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How to Work Your Biceps & Not Your Forearms

author image Ellis Roanhorse
Ellis Roanhorse has been writing professionally since 2007. His work has been published in the "Loyola Law Review," "The Portland Mercury" and "Carillon Magazine." Roanhorse holds a Master of Arts in political science from the University of Chicago and a Juris Doctor from the Loyola Marymount School of Law.
How to Work Your Biceps & Not Your Forearms
Build those biceps. Photo Credit Wavebreakmedia Ltd/Wavebreak Media/Getty Images

Many exercises believed to isolate the biceps, or the biceps brachii, build up the muscles in forearms as well. However, a few variations of the traditional biceps curl isolate the bicep muscle. When working out the biceps, you must lift enough weight to cause fatigue after 12 repetitions, according to the Mayo Clinic. The Mayo Clinic also recommends taking at least one day off in between working out specific muscle groups.


The biceps run along the front of the upper arms. These muscles help bend the elbows and flex the forearms, which is why many biceps exercises also strengthen forearm muscles such as the brachioradialis. Although it may be difficult to completely isolate the biceps from the muscles of the forearm, certain types of biceps curls target the biceps to help define, shape and strengthen them.

Preacher Curls

Preacher curls are effective in isolating the lower part of the biceps. To perform a preacher curl, sit at a preacher bench and place the back of your forearms on the padded support. With an underhand grip, grab the barbell roughly shoulder width apart. Slowly lift the barbell until the forearms are vertical. Lower the barbell slowly until the arms are totally extended. Try not to bend your wrists throughout the entire movement. Using a straight barbell instead of an EZ curl bar helps isolate the biceps.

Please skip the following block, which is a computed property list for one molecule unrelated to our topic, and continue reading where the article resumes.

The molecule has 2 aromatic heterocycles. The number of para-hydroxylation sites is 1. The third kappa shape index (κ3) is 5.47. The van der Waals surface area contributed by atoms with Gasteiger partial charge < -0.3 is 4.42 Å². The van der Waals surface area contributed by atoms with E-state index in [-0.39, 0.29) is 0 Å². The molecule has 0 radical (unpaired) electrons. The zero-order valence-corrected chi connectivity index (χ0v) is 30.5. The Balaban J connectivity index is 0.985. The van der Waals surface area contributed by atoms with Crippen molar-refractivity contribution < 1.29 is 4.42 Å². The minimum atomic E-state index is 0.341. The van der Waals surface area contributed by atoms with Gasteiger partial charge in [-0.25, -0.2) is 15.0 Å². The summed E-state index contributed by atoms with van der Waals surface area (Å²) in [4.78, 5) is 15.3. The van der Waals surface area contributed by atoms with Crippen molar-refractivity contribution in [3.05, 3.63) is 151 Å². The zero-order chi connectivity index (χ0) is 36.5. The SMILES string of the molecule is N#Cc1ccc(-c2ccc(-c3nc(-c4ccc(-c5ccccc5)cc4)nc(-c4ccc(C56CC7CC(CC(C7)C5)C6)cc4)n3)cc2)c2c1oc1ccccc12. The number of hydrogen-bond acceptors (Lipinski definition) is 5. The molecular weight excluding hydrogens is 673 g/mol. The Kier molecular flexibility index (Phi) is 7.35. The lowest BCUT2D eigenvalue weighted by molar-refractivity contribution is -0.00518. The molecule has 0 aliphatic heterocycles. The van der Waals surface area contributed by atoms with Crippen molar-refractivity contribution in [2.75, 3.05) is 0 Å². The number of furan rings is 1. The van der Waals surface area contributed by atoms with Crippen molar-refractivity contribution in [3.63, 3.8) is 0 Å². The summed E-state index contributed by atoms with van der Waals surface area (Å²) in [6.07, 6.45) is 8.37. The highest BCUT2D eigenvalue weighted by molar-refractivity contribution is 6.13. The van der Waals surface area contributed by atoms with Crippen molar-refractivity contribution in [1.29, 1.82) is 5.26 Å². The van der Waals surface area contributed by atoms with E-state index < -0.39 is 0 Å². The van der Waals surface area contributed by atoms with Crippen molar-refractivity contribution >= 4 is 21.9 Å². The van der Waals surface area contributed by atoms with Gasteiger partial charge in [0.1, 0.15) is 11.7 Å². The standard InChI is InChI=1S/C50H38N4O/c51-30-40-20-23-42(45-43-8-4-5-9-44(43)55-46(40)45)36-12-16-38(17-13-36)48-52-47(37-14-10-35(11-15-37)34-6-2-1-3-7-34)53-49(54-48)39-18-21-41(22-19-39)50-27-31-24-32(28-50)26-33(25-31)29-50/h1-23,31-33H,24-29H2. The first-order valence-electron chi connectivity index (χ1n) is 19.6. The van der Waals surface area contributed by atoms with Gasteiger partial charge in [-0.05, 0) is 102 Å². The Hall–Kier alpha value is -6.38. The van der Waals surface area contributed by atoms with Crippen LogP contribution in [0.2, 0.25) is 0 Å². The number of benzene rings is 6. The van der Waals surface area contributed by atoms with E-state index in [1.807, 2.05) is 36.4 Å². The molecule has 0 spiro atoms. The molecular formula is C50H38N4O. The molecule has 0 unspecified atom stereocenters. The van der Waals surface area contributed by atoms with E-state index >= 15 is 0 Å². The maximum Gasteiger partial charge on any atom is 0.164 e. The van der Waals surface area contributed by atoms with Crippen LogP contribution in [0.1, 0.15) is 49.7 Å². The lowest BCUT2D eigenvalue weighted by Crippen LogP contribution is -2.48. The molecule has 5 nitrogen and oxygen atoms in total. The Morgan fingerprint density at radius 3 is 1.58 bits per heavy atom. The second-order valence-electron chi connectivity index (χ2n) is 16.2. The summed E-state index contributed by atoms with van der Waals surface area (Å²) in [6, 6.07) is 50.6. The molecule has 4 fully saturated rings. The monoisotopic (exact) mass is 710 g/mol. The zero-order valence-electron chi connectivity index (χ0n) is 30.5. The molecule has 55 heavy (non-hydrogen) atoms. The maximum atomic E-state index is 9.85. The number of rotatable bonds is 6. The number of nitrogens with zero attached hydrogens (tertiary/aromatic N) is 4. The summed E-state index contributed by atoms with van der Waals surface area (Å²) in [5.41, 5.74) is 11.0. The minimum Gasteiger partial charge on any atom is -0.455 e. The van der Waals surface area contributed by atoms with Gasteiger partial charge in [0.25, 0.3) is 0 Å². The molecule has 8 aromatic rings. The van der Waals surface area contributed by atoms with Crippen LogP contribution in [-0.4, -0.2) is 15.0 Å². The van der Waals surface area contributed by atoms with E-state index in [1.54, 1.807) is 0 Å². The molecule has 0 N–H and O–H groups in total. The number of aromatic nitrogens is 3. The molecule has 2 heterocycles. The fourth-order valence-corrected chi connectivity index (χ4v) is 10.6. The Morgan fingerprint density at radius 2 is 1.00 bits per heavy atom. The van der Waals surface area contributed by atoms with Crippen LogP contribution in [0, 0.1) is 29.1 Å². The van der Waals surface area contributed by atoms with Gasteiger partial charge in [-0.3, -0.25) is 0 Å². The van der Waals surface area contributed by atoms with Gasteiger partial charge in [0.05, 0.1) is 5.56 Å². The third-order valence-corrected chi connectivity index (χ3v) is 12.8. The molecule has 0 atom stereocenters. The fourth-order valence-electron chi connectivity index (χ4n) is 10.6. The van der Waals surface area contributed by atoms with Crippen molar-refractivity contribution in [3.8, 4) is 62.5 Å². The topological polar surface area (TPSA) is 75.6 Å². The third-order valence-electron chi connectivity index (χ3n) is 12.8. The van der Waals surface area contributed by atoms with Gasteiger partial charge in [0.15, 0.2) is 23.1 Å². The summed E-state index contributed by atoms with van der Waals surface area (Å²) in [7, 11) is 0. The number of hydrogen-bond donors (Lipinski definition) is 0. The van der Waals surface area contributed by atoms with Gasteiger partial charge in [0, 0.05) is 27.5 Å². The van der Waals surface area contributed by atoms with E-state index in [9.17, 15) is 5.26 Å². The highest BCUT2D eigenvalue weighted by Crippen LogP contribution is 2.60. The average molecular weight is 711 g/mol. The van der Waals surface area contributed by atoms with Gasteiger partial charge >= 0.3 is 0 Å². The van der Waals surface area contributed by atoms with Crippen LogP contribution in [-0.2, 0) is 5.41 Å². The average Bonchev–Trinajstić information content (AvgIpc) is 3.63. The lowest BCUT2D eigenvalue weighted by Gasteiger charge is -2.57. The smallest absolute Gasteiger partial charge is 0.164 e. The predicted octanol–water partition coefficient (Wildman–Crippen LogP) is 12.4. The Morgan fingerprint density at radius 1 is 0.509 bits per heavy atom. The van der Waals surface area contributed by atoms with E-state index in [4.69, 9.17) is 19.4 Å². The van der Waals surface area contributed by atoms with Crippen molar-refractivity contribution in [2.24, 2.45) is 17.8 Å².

Standing Barbell Bicep Curl

Standing barbell curls isolate the biceps muscles, particularly if a straight barbell is used instead of an EZ curl bar. Start with your feet shoulder-width apart and the barbell resting against your thighs; your palms should be facing out. Slowly curl the barbell up and toward your shoulders, keeping your elbows in and near your body. At the top of the movement, squeeze your biceps, then slowly lower the barbell until it rests against your thighs.

Concentration Curls

Concentration curls target the head of the bicep muscle, rather than the muscles of the forearm. Begin by sitting on the end of a workout bench or a chair, with one elbow resting against your inner thigh; your legs should be spread apart and the dumbbell should be between your legs. Lean forward and slowly curl the dumbbell upward to your shoulder. As you curl the dumbbell up, keep your thumb pointing outward. Slowly lower the dumbbell until your arm is again completely extended.

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